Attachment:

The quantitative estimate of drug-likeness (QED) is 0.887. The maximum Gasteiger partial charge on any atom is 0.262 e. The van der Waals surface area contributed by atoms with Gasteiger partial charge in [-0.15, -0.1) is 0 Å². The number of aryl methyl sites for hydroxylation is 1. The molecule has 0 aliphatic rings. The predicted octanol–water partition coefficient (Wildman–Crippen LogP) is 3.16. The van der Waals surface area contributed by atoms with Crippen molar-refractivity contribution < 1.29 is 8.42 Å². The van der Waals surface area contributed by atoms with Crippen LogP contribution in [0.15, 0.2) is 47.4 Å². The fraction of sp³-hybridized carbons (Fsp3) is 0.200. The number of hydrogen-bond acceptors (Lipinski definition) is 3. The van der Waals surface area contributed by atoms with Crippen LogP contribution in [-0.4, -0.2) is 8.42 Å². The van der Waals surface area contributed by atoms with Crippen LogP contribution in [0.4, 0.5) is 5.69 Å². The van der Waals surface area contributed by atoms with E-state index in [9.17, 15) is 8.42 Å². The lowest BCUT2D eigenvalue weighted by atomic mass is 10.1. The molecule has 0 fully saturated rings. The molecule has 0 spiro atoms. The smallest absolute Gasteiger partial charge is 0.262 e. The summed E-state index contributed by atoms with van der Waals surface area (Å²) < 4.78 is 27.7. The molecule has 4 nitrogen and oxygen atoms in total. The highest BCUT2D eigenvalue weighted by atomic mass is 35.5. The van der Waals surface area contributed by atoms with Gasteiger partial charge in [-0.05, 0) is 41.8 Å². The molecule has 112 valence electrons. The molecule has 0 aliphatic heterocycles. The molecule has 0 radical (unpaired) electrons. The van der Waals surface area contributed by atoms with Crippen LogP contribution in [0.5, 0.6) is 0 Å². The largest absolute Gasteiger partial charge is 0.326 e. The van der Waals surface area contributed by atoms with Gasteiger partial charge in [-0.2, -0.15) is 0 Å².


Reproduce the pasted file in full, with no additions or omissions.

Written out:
The quantitative estimate of drug-likeness (QED) is 0.887. The maximum Gasteiger partial charge on any atom is 0.262 e. The van der Waals surface area contributed by atoms with Gasteiger partial charge in [-0.15, -0.1) is 0 Å². The number of aryl methyl sites for hydroxylation is 1. The molecule has 0 aliphatic rings. The predicted octanol–water partition coefficient (Wildman–Crippen LogP) is 3.16. The van der Waals surface area contributed by atoms with Crippen molar-refractivity contribution < 1.29 is 8.42 Å². The van der Waals surface area contributed by atoms with Crippen LogP contribution in [0.15, 0.2) is 47.4 Å². The fraction of sp³-hybridized carbons (Fsp3) is 0.200. The number of hydrogen-bond acceptors (Lipinski definition) is 3. The van der Waals surface area contributed by atoms with Crippen LogP contribution in [-0.4, -0.2) is 8.42 Å². The van der Waals surface area contributed by atoms with Crippen LogP contribution in [0.4, 0.5) is 5.69 Å². The van der Waals surface area contributed by atoms with E-state index in [9.17, 15) is 8.42 Å². The lowest BCUT2D eigenvalue weighted by atomic mass is 10.1. The molecule has 0 fully saturated rings. The molecule has 0 spiro atoms. The smallest absolute Gasteiger partial charge is 0.262 e. The summed E-state index contributed by atoms with van der Waals surface area (Å²) < 4.78 is 27.7. The molecule has 4 nitrogen and oxygen atoms in total. The highest BCUT2D eigenvalue weighted by atomic mass is 35.5. The van der Waals surface area contributed by atoms with Gasteiger partial charge in [-0.05, 0) is 41.8 Å². The molecule has 112 valence electrons. The molecule has 0 aliphatic heterocycles. The molecule has 0 radical (unpaired) electrons. The van der Waals surface area contributed by atoms with Crippen LogP contribution in [0.5, 0.6) is 0 Å². The largest absolute Gasteiger partial charge is 0.326 e. The van der Waals surface area contributed by atoms with Gasteiger partial charge in [-0.2, -0.15) is 0 Å².